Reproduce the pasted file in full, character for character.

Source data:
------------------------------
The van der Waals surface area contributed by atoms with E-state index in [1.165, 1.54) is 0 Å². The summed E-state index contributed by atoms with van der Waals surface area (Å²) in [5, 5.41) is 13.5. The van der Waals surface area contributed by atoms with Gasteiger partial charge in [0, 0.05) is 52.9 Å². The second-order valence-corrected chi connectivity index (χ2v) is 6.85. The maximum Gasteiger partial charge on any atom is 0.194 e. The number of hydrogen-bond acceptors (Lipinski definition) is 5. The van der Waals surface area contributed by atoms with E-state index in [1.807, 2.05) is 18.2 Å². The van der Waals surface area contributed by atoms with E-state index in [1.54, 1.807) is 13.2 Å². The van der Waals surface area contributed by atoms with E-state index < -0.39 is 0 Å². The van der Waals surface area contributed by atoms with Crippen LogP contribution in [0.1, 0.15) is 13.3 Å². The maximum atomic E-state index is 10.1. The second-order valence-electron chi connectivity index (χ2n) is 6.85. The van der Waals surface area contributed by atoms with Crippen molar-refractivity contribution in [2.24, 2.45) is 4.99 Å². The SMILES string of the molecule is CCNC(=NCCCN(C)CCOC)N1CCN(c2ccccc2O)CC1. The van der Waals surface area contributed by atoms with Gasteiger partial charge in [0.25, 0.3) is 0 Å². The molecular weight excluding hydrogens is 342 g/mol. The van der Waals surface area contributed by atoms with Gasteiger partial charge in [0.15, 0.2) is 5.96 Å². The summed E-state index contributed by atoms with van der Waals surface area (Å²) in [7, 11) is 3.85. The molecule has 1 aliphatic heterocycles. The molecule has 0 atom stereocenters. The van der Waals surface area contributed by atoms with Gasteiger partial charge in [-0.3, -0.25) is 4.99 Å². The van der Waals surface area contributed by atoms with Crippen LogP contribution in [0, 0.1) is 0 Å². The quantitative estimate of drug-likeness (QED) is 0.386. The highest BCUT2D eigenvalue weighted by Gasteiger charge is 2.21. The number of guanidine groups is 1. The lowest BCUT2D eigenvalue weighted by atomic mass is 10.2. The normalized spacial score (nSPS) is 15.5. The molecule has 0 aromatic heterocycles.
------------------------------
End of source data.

The van der Waals surface area contributed by atoms with E-state index in [1.165, 1.54) is 0 Å². The summed E-state index contributed by atoms with van der Waals surface area (Å²) in [5, 5.41) is 13.5. The van der Waals surface area contributed by atoms with Gasteiger partial charge in [0, 0.05) is 52.9 Å². The second-order valence-corrected chi connectivity index (χ2v) is 6.85. The maximum Gasteiger partial charge on any atom is 0.194 e. The number of hydrogen-bond acceptors (Lipinski definition) is 5. The van der Waals surface area contributed by atoms with E-state index in [1.807, 2.05) is 18.2 Å². The van der Waals surface area contributed by atoms with E-state index in [1.54, 1.807) is 13.2 Å². The van der Waals surface area contributed by atoms with E-state index < -0.39 is 0 Å². The van der Waals surface area contributed by atoms with Crippen LogP contribution in [0.1, 0.15) is 13.3 Å². The maximum atomic E-state index is 10.1. The second-order valence-electron chi connectivity index (χ2n) is 6.85. The van der Waals surface area contributed by atoms with Crippen molar-refractivity contribution in [2.24, 2.45) is 4.99 Å². The SMILES string of the molecule is CCNC(=NCCCN(C)CCOC)N1CCN(c2ccccc2O)CC1. The van der Waals surface area contributed by atoms with Gasteiger partial charge in [0.25, 0.3) is 0 Å². The molecular weight excluding hydrogens is 342 g/mol. The van der Waals surface area contributed by atoms with Gasteiger partial charge in [0.15, 0.2) is 5.96 Å². The summed E-state index contributed by atoms with van der Waals surface area (Å²) in [7, 11) is 3.85. The molecule has 1 aliphatic heterocycles. The molecule has 0 atom stereocenters. The van der Waals surface area contributed by atoms with Gasteiger partial charge in [-0.3, -0.25) is 4.99 Å². The van der Waals surface area contributed by atoms with Crippen LogP contribution in [0, 0.1) is 0 Å². The quantitative estimate of drug-likeness (QED) is 0.386. The highest BCUT2D eigenvalue weighted by Gasteiger charge is 2.21. The number of guanidine groups is 1. The lowest BCUT2D eigenvalue weighted by atomic mass is 10.2. The normalized spacial score (nSPS) is 15.5. The molecule has 0 aromatic heterocycles.